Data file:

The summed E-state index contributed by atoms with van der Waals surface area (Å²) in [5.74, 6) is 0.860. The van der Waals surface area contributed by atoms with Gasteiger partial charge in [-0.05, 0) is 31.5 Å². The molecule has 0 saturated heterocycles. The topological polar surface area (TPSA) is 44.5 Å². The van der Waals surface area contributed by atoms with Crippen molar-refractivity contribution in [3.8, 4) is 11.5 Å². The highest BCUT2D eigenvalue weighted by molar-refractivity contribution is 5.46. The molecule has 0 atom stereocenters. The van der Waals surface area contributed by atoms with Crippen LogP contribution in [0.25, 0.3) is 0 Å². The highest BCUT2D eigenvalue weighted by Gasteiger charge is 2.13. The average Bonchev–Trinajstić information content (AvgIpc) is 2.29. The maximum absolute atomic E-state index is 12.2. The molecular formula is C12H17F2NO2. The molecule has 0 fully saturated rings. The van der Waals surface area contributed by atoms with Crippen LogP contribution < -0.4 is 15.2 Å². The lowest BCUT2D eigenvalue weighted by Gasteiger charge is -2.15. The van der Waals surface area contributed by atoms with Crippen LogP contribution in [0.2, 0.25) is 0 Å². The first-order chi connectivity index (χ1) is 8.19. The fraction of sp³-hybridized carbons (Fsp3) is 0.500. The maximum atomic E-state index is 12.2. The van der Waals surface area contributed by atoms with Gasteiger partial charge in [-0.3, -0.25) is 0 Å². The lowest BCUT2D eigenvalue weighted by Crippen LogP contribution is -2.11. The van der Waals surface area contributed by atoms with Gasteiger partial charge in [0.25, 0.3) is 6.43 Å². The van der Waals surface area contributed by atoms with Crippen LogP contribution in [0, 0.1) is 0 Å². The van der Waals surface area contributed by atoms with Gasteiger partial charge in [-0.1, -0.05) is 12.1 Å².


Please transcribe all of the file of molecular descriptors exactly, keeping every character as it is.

The summed E-state index contributed by atoms with van der Waals surface area (Å²) in [5.74, 6) is 0.860. The van der Waals surface area contributed by atoms with Gasteiger partial charge in [-0.05, 0) is 31.5 Å². The molecule has 0 saturated heterocycles. The topological polar surface area (TPSA) is 44.5 Å². The van der Waals surface area contributed by atoms with Crippen molar-refractivity contribution in [3.8, 4) is 11.5 Å². The highest BCUT2D eigenvalue weighted by molar-refractivity contribution is 5.46. The molecule has 0 atom stereocenters. The van der Waals surface area contributed by atoms with Crippen LogP contribution in [0.25, 0.3) is 0 Å². The highest BCUT2D eigenvalue weighted by Gasteiger charge is 2.13. The average Bonchev–Trinajstić information content (AvgIpc) is 2.29. The maximum absolute atomic E-state index is 12.2. The molecular formula is C12H17F2NO2. The molecule has 0 fully saturated rings. The van der Waals surface area contributed by atoms with Crippen LogP contribution < -0.4 is 15.2 Å². The lowest BCUT2D eigenvalue weighted by Gasteiger charge is -2.15. The van der Waals surface area contributed by atoms with Crippen LogP contribution in [0.2, 0.25) is 0 Å². The first-order chi connectivity index (χ1) is 8.19. The fraction of sp³-hybridized carbons (Fsp3) is 0.500. The maximum atomic E-state index is 12.2. The van der Waals surface area contributed by atoms with Gasteiger partial charge in [-0.3, -0.25) is 0 Å². The lowest BCUT2D eigenvalue weighted by Crippen LogP contribution is -2.11. The van der Waals surface area contributed by atoms with Gasteiger partial charge in [0.25, 0.3) is 6.43 Å². The van der Waals surface area contributed by atoms with Crippen LogP contribution in [0, 0.1) is 0 Å². The van der Waals surface area contributed by atoms with Gasteiger partial charge in [-0.1, -0.05) is 12.1 Å².